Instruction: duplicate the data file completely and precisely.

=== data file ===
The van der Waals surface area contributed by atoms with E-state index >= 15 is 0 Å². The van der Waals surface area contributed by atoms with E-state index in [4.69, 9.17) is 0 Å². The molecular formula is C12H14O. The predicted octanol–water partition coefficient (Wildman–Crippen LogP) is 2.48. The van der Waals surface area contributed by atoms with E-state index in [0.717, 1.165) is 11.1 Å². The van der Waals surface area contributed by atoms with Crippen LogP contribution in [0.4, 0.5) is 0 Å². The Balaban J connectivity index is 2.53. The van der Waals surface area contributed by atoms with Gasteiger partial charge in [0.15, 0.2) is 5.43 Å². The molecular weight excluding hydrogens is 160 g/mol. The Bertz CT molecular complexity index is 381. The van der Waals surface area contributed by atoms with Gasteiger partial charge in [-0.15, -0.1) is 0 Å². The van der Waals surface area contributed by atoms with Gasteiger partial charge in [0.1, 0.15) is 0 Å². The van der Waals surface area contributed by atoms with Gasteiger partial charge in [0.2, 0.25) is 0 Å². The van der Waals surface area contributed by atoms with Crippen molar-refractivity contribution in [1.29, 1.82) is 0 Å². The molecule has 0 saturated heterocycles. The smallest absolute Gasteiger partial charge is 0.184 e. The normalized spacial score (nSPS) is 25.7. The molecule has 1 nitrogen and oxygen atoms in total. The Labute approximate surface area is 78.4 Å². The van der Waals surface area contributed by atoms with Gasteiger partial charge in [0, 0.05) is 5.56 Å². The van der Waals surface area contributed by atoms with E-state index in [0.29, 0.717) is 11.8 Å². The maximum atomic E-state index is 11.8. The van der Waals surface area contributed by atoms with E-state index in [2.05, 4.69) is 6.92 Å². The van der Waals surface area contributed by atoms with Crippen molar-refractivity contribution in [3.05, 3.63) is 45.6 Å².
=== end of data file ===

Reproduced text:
The van der Waals surface area contributed by atoms with E-state index >= 15 is 0 Å². The van der Waals surface area contributed by atoms with E-state index in [4.69, 9.17) is 0 Å². The molecular formula is C12H14O. The predicted octanol–water partition coefficient (Wildman–Crippen LogP) is 2.48. The van der Waals surface area contributed by atoms with E-state index in [0.717, 1.165) is 11.1 Å². The van der Waals surface area contributed by atoms with Crippen LogP contribution in [0.4, 0.5) is 0 Å². The Balaban J connectivity index is 2.53. The van der Waals surface area contributed by atoms with Gasteiger partial charge in [0.15, 0.2) is 5.43 Å². The molecular weight excluding hydrogens is 160 g/mol. The Bertz CT molecular complexity index is 381. The van der Waals surface area contributed by atoms with Gasteiger partial charge in [-0.15, -0.1) is 0 Å². The van der Waals surface area contributed by atoms with Gasteiger partial charge in [0.1, 0.15) is 0 Å². The van der Waals surface area contributed by atoms with Gasteiger partial charge in [0.2, 0.25) is 0 Å². The van der Waals surface area contributed by atoms with Crippen molar-refractivity contribution in [1.29, 1.82) is 0 Å². The molecule has 0 saturated heterocycles. The smallest absolute Gasteiger partial charge is 0.184 e. The normalized spacial score (nSPS) is 25.7. The molecule has 1 nitrogen and oxygen atoms in total. The Labute approximate surface area is 78.4 Å². The van der Waals surface area contributed by atoms with Gasteiger partial charge in [0, 0.05) is 5.56 Å². The van der Waals surface area contributed by atoms with E-state index in [0.29, 0.717) is 11.8 Å². The maximum atomic E-state index is 11.8. The van der Waals surface area contributed by atoms with E-state index in [2.05, 4.69) is 6.92 Å². The van der Waals surface area contributed by atoms with Crippen molar-refractivity contribution in [3.05, 3.63) is 45.6 Å².